“It was somehow absurd. She exerted all her energy. It was the funniest creation, purely pragmatic, with such a philosophy. Nevertheless, there were a lot of good things connected with her. Since her stepfather was a famous gallery owner, she nonchalantly hung out with Warhol, and she once brought over the famous Campbell’s soup cans. She gave them to me, Grebenshikov, Titov, Timur, Afrika, Kinchev and Tsoi… . All these cans were signed, with things like ‘To Sergei from Andy Warhol.’ Now they’re totally one of a kind…”
For a long time, the Petersburg rockers laughed at Joanna, sure that nothing concrete was likely to come of her efforts. They called her an “American tractor” and thought she would tire of hopscotching across the ocean and battling the authorities. But they were sorely mistaken.
Joanna flew the Los Angeles–Leningrad route nine times in two years. Armed with the support of David Bowie, who had become interested Aquarium’s work, Stingray signed a contract with the American recording company Big Time Records.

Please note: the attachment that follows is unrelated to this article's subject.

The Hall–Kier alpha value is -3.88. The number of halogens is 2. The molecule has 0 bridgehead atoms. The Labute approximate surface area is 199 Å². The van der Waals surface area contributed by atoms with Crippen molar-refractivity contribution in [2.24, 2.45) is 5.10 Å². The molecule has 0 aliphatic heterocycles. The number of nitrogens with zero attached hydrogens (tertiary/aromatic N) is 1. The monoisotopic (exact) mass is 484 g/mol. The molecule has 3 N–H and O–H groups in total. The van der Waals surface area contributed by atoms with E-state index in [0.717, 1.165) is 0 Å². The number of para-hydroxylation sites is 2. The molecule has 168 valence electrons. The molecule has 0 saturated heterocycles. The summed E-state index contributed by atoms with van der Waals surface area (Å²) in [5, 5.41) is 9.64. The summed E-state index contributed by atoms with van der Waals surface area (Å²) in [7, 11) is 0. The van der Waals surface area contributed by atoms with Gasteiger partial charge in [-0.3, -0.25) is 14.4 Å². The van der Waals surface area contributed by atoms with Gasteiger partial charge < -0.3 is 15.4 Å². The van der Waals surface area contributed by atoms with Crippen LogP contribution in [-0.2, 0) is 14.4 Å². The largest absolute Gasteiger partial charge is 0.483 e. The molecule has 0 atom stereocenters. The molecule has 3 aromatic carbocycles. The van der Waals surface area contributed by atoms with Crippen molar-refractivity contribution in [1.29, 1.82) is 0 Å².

Joanna smuggled out contraband audio recordings of Leningrad rock groups in the guise of new cassettes, releasing them in America as a split double album called “Red Wave: 4 Underground Bands from the USSR.”
“It was very hard to produce that record,” Stingray recalled later, “because Americans were afraid of Russia; they were afraid of the Soviet Union. And when I tried to get help from people, they reacted with an uncanny fear. So I had to do practically everything myself.”
For 1986, the appearance of 15,000 vinyl “Red Wave” albums was a cultural revolution. In reality, it turned out to be the first legitimate compilation of Russian rock that people in different countries could listen to.